Cannot stop themselves! Really think about the consequences of such a statement. If this is true, then there is no “salvation for the damned” so to speak. There is no possibility of redemption and no avoidance of one’s own pre-destined tragedy. Fate has been selected upon you at birth, and there is nothing you can do to avoid it or change that course. Free will, remorse and forgiveness are almost non-entities in this line of thought.
[There was also the popular thought during the 1960s and 70s that the abnormal XYY karyotype (where a male carries an extra Y chromosome) was believed to be the genetic cause for sociopaths and serial killers, which has since been entirely disproven, however, not before ruining many lives.]
Thus, it appears the question still stands today as it did two centuries ago: “Does an individual have a choice in whether they commit a crime?”
Poe wrote “The Imp of the Perverse” in answer to such a question.
“The Imp of the Perverse” starts out with a narrator’s voice that from all appearances is from a respectable station in life and is very “logically” discussing why all psychologists, philosophers and theologians have failed to explain the root of impulsivity.
The narrator labels this root of impulsivity – perverseness. He goes on to say:
“In theory, no reason can be more unreasonable; but, in fact, there is none more strong. With certain minds, under certain conditions, it becomes absolutely irresistible. I am not more certain that I breathe, than that the assurance of the wrong or error of any action is often the one unconquerable force which impels us, and alone impels us to its prosecution.
Nor will this overwhelming tendency to do wrong for the wrong’s sake, admit of analysis, or resolution into ulterior elements. It is a radical, a primitive impulse – elementary.
…It follows, that the desire to be well must be excited simultaneously with any principle…but in the case of that something which I term perverseness, the desire to be well is not only not aroused, but a strongly antagonistical sentiment exists.”
The narrator is describing an imp of the perverse, an external possession, that causes you to do something almost against your will, that will likely cause you some degree of detriment, even your own ruin, and despite this, you cannot resist such an impulse.
There is no reason we can use to justify such an impulse. And that rather we are lured to act specifically for the reason that we should not.
As we go further in the story we realise that the narrator is speaking to us from a prison cell. He confesses his murder that he had planned out a year in advance to which there was no possible detection of foul play (a poisoned candle) and to which he inherited the victim’s house and assets. He lived happily for about two years in this upgraded station in life until one day something very troubling occurred.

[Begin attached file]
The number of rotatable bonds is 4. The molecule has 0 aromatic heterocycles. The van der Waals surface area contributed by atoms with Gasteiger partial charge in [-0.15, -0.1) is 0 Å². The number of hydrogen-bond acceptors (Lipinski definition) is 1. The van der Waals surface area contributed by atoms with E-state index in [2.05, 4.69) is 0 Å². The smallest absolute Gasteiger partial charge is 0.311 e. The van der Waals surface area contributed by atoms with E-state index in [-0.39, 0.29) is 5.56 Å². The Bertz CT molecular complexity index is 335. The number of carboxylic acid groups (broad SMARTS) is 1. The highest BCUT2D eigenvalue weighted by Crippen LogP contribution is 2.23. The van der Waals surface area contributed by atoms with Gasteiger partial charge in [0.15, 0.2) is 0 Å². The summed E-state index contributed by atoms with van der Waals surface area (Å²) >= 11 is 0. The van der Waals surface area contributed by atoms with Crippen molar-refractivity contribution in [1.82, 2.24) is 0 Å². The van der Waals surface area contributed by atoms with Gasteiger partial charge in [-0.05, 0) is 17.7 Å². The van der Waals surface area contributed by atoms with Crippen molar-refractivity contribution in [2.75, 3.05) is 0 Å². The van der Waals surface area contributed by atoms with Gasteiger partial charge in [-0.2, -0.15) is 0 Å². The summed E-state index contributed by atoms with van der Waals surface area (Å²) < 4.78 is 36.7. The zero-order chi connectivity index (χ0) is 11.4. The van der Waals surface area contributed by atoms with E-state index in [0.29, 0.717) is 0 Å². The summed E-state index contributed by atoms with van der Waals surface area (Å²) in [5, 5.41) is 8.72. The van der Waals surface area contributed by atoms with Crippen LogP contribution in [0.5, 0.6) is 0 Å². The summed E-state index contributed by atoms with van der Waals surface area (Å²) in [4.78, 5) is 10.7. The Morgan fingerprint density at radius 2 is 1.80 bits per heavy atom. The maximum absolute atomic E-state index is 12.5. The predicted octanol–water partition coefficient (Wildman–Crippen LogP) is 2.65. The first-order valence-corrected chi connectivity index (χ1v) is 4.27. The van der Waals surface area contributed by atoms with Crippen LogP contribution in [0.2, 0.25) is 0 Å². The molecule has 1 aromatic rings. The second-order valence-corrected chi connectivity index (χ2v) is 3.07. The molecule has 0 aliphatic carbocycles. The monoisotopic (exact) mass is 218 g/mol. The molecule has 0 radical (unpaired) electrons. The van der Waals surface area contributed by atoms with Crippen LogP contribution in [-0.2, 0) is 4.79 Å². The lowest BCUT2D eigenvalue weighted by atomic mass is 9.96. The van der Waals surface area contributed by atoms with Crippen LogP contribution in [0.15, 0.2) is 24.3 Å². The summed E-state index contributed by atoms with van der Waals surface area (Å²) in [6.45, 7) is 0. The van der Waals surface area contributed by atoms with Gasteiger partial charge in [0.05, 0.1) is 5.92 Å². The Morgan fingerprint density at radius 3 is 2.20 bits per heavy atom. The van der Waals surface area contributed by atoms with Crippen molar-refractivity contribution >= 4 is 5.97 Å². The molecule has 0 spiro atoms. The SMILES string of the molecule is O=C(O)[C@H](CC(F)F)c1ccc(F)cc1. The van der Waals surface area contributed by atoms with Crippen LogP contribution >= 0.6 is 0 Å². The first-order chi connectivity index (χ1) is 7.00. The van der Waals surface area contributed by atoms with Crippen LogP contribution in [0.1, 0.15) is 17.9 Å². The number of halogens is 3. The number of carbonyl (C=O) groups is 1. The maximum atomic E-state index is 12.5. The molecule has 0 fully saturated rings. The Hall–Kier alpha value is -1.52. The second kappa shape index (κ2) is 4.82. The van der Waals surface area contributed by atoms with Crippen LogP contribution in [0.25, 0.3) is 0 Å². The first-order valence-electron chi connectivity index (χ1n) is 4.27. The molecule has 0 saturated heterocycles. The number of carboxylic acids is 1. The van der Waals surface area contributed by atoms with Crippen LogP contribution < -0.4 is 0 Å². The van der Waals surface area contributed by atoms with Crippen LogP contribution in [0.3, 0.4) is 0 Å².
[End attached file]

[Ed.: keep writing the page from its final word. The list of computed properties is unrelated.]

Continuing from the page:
The narrator recounts how there was an external force, which he called an imp of the perverse, that wanted him to confess his crimes!
This desire for confession became so strong that finally it left his body with such a force that it felt it had been struck out of him. He describes it as such:
“For a moment I experienced all the pangs of suffocation; I became blind, and deaf, and giddy; and then some invisible fiend, I thought, struck me with his broad palm upon the back. The long imprisoned secret burst forth from my soul
But why shall I say more? Today I wear these chains, and am here! Tomorrow I shall be fetterless! –but where?”
Interestingly, the narrator has described his strong desire to confess his crimes as an act of perverse impulsivity. It was an impulse that he could not resist and he believes is what caused his undoing.
We find out at the end, that the whole story has been the narrator talking from his prison cell, waiting for the “hangman’s justice” the next morning.
So what are we to make of all of this? Well, interestingly Poe has described that the only impulse we really cannot deny and that we have no control over is aligned with morality and takes the form of conscience within our minds.
What many readers misunderstand about “The Imp of the Perverse,” is that it is not about a ghoulish crime that the character cannot refrain from committing, but rather it is about the act of confession that its character is powerless in resisting.
The entire time that the narrator is desperately avoiding the acts of thought and reflection, he is actually avoiding his own conscience. Poe has actually flipped the whole discussion of what governs and motivates criminal behaviour; that the desire to commit a crime is not due to an external force or a pre-destined biological nature but rather due to a disconnect from one’s own conscience!
Thus, anyone is capable of committing heinous acts, if they break from this within themselves. It is a decision, it is your decision, as to what your relationship to your conscience is.
If this seems to be a far stretch for you, look no further than A Tell-Tale Heart, William Wilson, and The Black Cat which are three other short stories by Poe that are about the exact same theme, all three of the characters are undone at the end by their conscience, which they perceive as an outer body phenomenon, just as in The Imp of the Perverse.
They have all become so detached from their own conscience that one perceives their conscience in the form of an imp, the other as the beating heart of the old man they murdered, another as a black cat that cannot be killed, and in William Wilson he sees it in the form of an imaginary twin.
We are all born with a conscience. It is the compass to our humanity. We only become inhuman, when we reject the good that we were born with. But it is always there within us, this voice for good, and for those who push it furthest away, such a voice can become a terrible haunting.